Sleep in a Japanese mountain hut
Metropolis Magazine | .
published: September 07, 2016
Those looking for a taste of the outdoors but not particularly interested in carrying lots of gear need look no further than Japanese yamagoya and sansō. Translated as “mountain huts” or “inns,” these are lodges often set on peaks or in passes near the peak on mountain trails.
In a country long traversed on foot and with an interior full of mountains, the huts were a natural development. Anywhere from a few hours to a few days in from a trailhead, these lodges offer the hiker’s equivalent to a five-star hotel: comfortable and clean toilets, futons and pillows, and at least two hearty meals in good company.
Here are a few of our favorites to entice you up and away!
Set just 200 meters below the summit of its namesake; Kumotori Sansō, Tokyo’s highest peak at 2,017 meters, is a sprawling two-story wooden building that is a hiker’s haven. Founded in 1924, the hut straddles Saitama and Yamanashi Prefectures along with the great metropolis. Shintaro Arai, manager since 1960, and his son Koichi welcome hikers, and with gentle encouragement share tales of the mountain’s seasons and past hiking adventures. The 200-bed sansō was remodeled in 1999, but retains a rustic feel. Natural wood breathes warmth and ease as hikes doze on their futons in tatami-floored rooms or munch on piping hot meals in the dining hall. Outside are picnic tables where a cold beverage can be enjoyed or for simply taking in the sunrise.
2-13-3 Nosakamachi, Chichibu-shi, Saitama. Open year-round. ¥7,800 with two meals; ¥5,300 without meals. Tel: 04094-23-3338 (8am-8pm for reservations and enquiries). http://kumotorisansou.com
Located roughly six hours up from Yabetsu Toge (pass) in Kanagawa’s Tanzawa Range is Sanbutsu Sansō. A bit worn around the edges from the weather that sweeps over the bald mountaintop that Sanbutsu Sansō rests on, the sansō is perfect as a first stop before heading deeper into the mountains or for a single-night stay. Dinner is all homemade—curry rice with tsukemono (Japanese pickles), miso soup, a small salad, and sliced fruit for dessert—as is the oden breakfast. The staff hauls up all supplies, which is admirable, given that some of the trails require chains and ropes to navigate. Views of Mount Fuji and the valleys in between to the west are nothing short of spectacular, and as night falls, it’s a pleasure to watch the lights flicker over the populated plain to the east. And there’s a hut cat who, free of charge, will sit on your lap for as long as you wish. Purrfect.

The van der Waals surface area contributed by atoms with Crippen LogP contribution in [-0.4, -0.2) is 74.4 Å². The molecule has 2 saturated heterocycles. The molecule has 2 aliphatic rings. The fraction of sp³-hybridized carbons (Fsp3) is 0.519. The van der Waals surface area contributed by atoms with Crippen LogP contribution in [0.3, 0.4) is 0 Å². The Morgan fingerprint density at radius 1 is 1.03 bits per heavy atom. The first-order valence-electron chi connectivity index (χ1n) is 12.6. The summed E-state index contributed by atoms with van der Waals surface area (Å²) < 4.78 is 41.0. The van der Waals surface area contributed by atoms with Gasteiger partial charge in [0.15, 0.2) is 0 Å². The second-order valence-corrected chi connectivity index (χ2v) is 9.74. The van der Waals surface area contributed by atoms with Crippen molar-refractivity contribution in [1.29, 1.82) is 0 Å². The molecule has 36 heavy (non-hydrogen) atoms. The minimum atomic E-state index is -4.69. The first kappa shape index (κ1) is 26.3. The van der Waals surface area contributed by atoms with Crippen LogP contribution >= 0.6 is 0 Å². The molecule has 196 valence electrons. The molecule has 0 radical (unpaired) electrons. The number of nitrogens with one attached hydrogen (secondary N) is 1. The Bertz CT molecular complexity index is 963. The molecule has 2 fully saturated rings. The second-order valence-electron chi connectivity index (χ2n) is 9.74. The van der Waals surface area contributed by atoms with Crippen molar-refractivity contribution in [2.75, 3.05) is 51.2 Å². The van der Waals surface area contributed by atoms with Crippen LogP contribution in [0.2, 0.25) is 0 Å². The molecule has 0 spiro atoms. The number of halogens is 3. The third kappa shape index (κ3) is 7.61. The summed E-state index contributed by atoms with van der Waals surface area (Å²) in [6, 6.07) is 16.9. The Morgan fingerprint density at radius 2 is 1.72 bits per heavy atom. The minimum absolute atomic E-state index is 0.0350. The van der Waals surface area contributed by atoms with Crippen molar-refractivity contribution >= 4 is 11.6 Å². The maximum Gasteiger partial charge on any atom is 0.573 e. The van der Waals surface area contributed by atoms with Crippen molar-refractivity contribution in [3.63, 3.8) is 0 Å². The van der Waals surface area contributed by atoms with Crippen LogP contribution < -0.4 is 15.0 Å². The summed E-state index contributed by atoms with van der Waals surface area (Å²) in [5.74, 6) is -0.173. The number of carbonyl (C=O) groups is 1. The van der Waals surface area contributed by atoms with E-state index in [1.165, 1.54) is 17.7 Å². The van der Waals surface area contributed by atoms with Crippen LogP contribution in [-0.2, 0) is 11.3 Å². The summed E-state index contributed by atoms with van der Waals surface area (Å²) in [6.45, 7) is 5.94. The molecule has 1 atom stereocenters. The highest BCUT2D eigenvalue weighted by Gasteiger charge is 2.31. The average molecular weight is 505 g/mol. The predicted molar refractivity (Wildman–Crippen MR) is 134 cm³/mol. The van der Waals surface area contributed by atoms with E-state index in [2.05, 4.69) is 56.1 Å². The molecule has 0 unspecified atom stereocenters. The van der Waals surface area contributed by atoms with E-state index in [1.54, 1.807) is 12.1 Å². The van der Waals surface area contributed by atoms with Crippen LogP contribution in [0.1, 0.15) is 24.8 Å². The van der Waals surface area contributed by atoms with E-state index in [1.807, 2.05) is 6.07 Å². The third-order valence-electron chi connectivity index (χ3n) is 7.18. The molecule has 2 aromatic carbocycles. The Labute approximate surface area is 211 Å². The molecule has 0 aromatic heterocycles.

Tounotake-sanchō, Hadano-shi, Kanagawa. Open year round. ¥6,500 with dinner and breakfast; ¥4,500 without dinner. Tel: 090-2569-6013. www.cnet-sb.ne.jp/sonbutu
Set on the shoulder of Mount Yari in Japan’s Northern Alps, Yarigatake Sansō is a popular destination for hikers exploring some of the country’s most breathtaking trails. From here, hikers can venture along the ridges for spectacular views or continue on to other huts for multi-day treks. Open only a little more than six months out of the year, visitors can still get a taste of the four seasons here with snow in April, baby grouses and alpine flowers in July, vivid color in September, and with snow once again in October. Yarigatake sleeps 650 people during peak season, although it’s worth noting that hikers are never turned away. Belly-filling meals are served in a cozy dining room at long wooden tables, and the cushy futon beds are just right for trail-weary bones.
1-7-2 Uzuhashi, Matsumoto-shi, Nagano. Open Apr 27 to early Nov (closed in winter). ¥9,500, with dinner and breakfast; ¥6,500 without meals. Tel: 090-2641-1911. www.yarigatake.co.jp
Mountain hut essentials:
❶ Ear plugs, because other hikers tend to snore.
❷ Solar charger, because outlets are at a premium.
❸ Maps, particularly the Shobunsha Yama-to-Kogen series for the area, because it’s easy to get lost.
❹ Instant coffee and/or powdered creamer, because neither is usually available at the huts.
❺ Flip-flops, because putting hiking boots on to go to the outhouse is the last thing you want to do.